Harry Blamires on the Post-Christian Mind

A brief introduction and selection of quotes


Harry Blamires (1916 – 2017) was gifted Christian thinker, writer, and Anglican theologian. He started writing in the late 1940s through the encouragement of C.S. Lewis, his tutor and mentor at Oxford University before the Second World War. 

His most well-known and thought-provoking book, The Christian Mind: How Should a Christian Think?, was first published in Great Britain in 1963 by The Society for Promoting Christian Knowledge (SPCK). The first American edition was published in 1978 by Servant Books, Ann Arbor, Michigan USA. Servant Books also published two other books by Blamires, Where Do We Stand? In 1980, and The Post-Christian Mind in 1999. 

Blamires called out “the mental secularization of Christians” and the significance of developing Christian thought as it relates to objective truth. Brian Davis, a former student of Blamires, wrote, “With The Christian Mind, Harry began a polemic that he kept going for 40 years.” Blamires died in November 2017 at the age of 101.

Malcolm Muggeridge wrote in his foreword to another of Harry’s books, Where Do We stand? “As an experienced and discerning teacher, Mr Blamires understands with particular clarity how barren and desolate is a mind self-restricted to mental data; how meager is the range of a pilgrim confined to Time, with no concept or sight of eternity; how paltry is a vision that ends on the horizon.”4

Blamires summed up the clash between the Christian mind and the secular mind: “Secularism asserts the opinionated self as the only judge of truth. Christianity imposes the given divine revelation as the final touchstone of truth.… One may say without exaggeration that failure to distinguish clearly between the Christian conception of truth and the conception of truth popularly cherished in the secular mind has been one of the most unfortunate neglects of our age. This failure has done more than anything else to sap the Church’s intellectual morale” [The Christian Mind, SPCK, 1963, pp. 107, 106].3

Under today’s barrage of secular intellectual and moral forces, Christian strength depends on a healthy and distinctively Christian intellect. Yet secular thought and secular assumptions about reality are pervasive. “Having done so,” writes Blamires, “we look around in dismay at the discovery that our followers are few, our predicament misunderstood, our cause misrepresented.”

The Surrender to Secularism

The first chapter of The Christian Mind is titled, The Surrender to Secularism.1 Here are a few quotes:

There is no longer a Christian mind.
It is a commonplace that the mind of modern man has been secularized. For instance, it has been deprived of any orientation towards the supernatural. Tragic as this fact is, it would not be so desperately tragic had the Christian mind held out against the secular drift. But unfortunately the Christian mind has succumbed to the secular drift with a degree of weakness and nervelessness unmatched in Christian history. It is difficult to do justice in words to the complete loss of intellectual morale in the twentieth-century Church. One cannot characterize it without having recourse to language which will sound hysterical and melodramatic.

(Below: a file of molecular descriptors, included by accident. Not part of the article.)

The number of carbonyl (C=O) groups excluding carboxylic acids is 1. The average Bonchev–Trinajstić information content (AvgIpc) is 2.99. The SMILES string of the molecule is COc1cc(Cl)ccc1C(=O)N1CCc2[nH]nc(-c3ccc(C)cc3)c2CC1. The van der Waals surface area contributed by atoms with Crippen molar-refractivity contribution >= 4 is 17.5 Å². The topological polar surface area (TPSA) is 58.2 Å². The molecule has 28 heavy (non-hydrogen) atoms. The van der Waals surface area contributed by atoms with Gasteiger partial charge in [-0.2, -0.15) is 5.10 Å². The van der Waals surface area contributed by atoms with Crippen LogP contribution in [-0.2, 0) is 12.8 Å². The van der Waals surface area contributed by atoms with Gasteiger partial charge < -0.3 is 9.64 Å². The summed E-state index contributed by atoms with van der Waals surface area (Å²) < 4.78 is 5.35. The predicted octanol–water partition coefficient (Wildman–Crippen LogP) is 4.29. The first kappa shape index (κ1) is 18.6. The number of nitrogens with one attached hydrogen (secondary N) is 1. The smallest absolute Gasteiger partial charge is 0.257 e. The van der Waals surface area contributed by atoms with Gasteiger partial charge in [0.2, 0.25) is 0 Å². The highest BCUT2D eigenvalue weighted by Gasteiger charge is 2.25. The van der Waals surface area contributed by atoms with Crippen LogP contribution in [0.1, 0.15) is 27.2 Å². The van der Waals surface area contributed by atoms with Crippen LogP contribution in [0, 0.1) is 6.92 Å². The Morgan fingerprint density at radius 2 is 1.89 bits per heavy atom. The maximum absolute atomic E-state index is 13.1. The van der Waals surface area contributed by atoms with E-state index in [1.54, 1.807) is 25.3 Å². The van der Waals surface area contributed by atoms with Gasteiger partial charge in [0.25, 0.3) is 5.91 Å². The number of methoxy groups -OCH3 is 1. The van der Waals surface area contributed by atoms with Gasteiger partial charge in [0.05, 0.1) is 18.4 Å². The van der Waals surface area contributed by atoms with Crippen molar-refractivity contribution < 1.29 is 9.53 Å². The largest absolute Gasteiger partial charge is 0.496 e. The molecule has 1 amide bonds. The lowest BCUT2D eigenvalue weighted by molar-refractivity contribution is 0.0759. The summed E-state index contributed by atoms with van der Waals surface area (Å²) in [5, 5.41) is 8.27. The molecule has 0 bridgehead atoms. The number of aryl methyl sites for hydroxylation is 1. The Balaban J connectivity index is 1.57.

There is no longer a Christian mind. There is still, of course, a Christian ethic, a Christian practice, and a Christian spirituality. As a moral being, the modern Christian subscribes to a code other than that of the non-Christian. As a member of the Church, he undertakes obligations and observations ignored by the non-Christian. As a spiritual being, in prayer and meditation, he strives to cultivate a dimension of life unexplored by the non-Christian. But as a thinkingbeing, the modern Christian has succumbed to secularization. He accepts religion – its morality, its worship, its spiritual culture; but he rejects the religious view of life, the view which sets all earthly issues within the context of the eternal, the view which relates all human problems – social, political, cultural – to the doctrinal foundations of the Christian Faith, the view which sees all things here below in terms of God’s supremacy and earth’s transitoriness, in terms of Heaven and Hell.

The Post-Christian Mind

As a follow-up to The Christian Mind, Blamires wrote The Post-Christian Mind. Here he exposes the agenda of the mind and the way the media trashes Christian principles in every area of life – marriage and family life, morality, health, politics, the economy, and the environment – to name a few.

“What we need, says Blamires, “is a Christian backlash, a vigorous response to the new paganism of the contemporary world.”

J.I. Packer wrote in the forward to the book: “The Post-Christian Mind is true journalism… shrewd reporting of what people around us think and do, with interactive comment offered on a basis of common humanity, common sense and Christian insight… The masterful clarity and precision of the analysis offers wisdom for us all.”2

A Selection of Quotes from The Post-Christian Mind, Chapter 12